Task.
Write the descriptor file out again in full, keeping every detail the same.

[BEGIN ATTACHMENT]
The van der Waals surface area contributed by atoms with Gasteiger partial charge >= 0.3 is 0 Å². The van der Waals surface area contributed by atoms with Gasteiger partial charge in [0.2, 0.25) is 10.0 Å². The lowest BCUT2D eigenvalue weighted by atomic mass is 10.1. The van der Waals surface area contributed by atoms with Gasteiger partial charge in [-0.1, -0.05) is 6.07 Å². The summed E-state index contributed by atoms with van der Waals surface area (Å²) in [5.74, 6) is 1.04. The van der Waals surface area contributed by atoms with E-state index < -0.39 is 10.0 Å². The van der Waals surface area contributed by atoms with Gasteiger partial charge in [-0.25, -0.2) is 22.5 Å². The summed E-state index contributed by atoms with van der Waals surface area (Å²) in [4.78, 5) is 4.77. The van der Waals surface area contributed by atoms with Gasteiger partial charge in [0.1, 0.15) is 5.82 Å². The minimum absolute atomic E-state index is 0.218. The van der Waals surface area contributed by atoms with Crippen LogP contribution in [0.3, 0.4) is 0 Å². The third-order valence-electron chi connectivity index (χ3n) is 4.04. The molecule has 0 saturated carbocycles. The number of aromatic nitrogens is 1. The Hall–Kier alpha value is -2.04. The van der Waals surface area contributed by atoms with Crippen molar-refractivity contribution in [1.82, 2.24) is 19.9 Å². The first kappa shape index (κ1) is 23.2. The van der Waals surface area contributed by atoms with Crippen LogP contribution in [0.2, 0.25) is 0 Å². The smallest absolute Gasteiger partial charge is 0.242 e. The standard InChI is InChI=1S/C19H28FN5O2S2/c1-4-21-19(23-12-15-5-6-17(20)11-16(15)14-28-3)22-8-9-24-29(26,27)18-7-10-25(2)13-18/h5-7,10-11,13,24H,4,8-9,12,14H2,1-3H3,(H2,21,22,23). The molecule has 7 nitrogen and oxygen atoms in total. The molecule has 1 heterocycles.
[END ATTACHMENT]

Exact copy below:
The van der Waals surface area contributed by atoms with Gasteiger partial charge >= 0.3 is 0 Å². The van der Waals surface area contributed by atoms with Gasteiger partial charge in [0.2, 0.25) is 10.0 Å². The lowest BCUT2D eigenvalue weighted by atomic mass is 10.1. The van der Waals surface area contributed by atoms with Gasteiger partial charge in [-0.1, -0.05) is 6.07 Å². The summed E-state index contributed by atoms with van der Waals surface area (Å²) in [5.74, 6) is 1.04. The van der Waals surface area contributed by atoms with E-state index < -0.39 is 10.0 Å². The van der Waals surface area contributed by atoms with Gasteiger partial charge in [-0.25, -0.2) is 22.5 Å². The summed E-state index contributed by atoms with van der Waals surface area (Å²) in [4.78, 5) is 4.77. The van der Waals surface area contributed by atoms with Gasteiger partial charge in [0.1, 0.15) is 5.82 Å². The minimum absolute atomic E-state index is 0.218. The van der Waals surface area contributed by atoms with Crippen LogP contribution in [0.3, 0.4) is 0 Å². The third-order valence-electron chi connectivity index (χ3n) is 4.04. The molecule has 0 saturated carbocycles. The number of aromatic nitrogens is 1. The Hall–Kier alpha value is -2.04. The van der Waals surface area contributed by atoms with Crippen molar-refractivity contribution in [1.82, 2.24) is 19.9 Å². The first kappa shape index (κ1) is 23.2. The van der Waals surface area contributed by atoms with Crippen LogP contribution in [0.2, 0.25) is 0 Å². The smallest absolute Gasteiger partial charge is 0.242 e. The standard InChI is InChI=1S/C19H28FN5O2S2/c1-4-21-19(23-12-15-5-6-17(20)11-16(15)14-28-3)22-8-9-24-29(26,27)18-7-10-25(2)13-18/h5-7,10-11,13,24H,4,8-9,12,14H2,1-3H3,(H2,21,22,23). The molecule has 7 nitrogen and oxygen atoms in total. The molecule has 1 heterocycles.